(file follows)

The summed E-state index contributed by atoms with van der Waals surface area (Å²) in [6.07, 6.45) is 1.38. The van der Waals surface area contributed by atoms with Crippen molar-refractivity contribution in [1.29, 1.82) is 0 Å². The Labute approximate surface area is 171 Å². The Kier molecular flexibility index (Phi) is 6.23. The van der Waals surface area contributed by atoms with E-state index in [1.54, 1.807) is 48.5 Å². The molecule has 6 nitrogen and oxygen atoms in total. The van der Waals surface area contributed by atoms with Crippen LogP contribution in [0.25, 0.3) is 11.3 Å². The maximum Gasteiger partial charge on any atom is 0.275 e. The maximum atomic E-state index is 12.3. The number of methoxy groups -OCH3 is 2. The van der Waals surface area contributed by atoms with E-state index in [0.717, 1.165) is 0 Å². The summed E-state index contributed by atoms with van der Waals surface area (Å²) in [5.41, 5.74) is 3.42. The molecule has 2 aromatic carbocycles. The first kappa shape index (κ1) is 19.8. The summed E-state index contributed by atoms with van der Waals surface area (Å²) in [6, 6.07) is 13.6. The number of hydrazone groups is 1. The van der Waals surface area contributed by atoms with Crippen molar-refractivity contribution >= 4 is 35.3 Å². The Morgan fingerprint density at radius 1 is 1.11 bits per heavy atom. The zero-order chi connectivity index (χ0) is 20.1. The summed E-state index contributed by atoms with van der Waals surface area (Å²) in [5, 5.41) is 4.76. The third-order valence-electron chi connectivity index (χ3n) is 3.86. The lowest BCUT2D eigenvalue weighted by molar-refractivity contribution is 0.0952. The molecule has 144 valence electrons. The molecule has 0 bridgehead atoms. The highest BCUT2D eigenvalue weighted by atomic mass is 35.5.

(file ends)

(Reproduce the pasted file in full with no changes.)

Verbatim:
The summed E-state index contributed by atoms with van der Waals surface area (Å²) in [6.07, 6.45) is 1.38. The van der Waals surface area contributed by atoms with Crippen molar-refractivity contribution in [1.29, 1.82) is 0 Å². The Labute approximate surface area is 171 Å². The Kier molecular flexibility index (Phi) is 6.23. The van der Waals surface area contributed by atoms with E-state index in [1.54, 1.807) is 48.5 Å². The molecule has 6 nitrogen and oxygen atoms in total. The van der Waals surface area contributed by atoms with Crippen LogP contribution in [0.25, 0.3) is 11.3 Å². The maximum Gasteiger partial charge on any atom is 0.275 e. The maximum atomic E-state index is 12.3. The number of methoxy groups -OCH3 is 2. The van der Waals surface area contributed by atoms with E-state index in [0.717, 1.165) is 0 Å². The summed E-state index contributed by atoms with van der Waals surface area (Å²) in [5.41, 5.74) is 3.42. The molecule has 2 aromatic carbocycles. The first kappa shape index (κ1) is 19.8. The summed E-state index contributed by atoms with van der Waals surface area (Å²) in [6, 6.07) is 13.6. The number of hydrazone groups is 1. The van der Waals surface area contributed by atoms with Crippen molar-refractivity contribution >= 4 is 35.3 Å². The Morgan fingerprint density at radius 1 is 1.11 bits per heavy atom. The zero-order chi connectivity index (χ0) is 20.1. The summed E-state index contributed by atoms with van der Waals surface area (Å²) in [5, 5.41) is 4.76. The third-order valence-electron chi connectivity index (χ3n) is 3.86. The lowest BCUT2D eigenvalue weighted by molar-refractivity contribution is 0.0952. The molecule has 144 valence electrons. The molecule has 0 bridgehead atoms. The highest BCUT2D eigenvalue weighted by atomic mass is 35.5.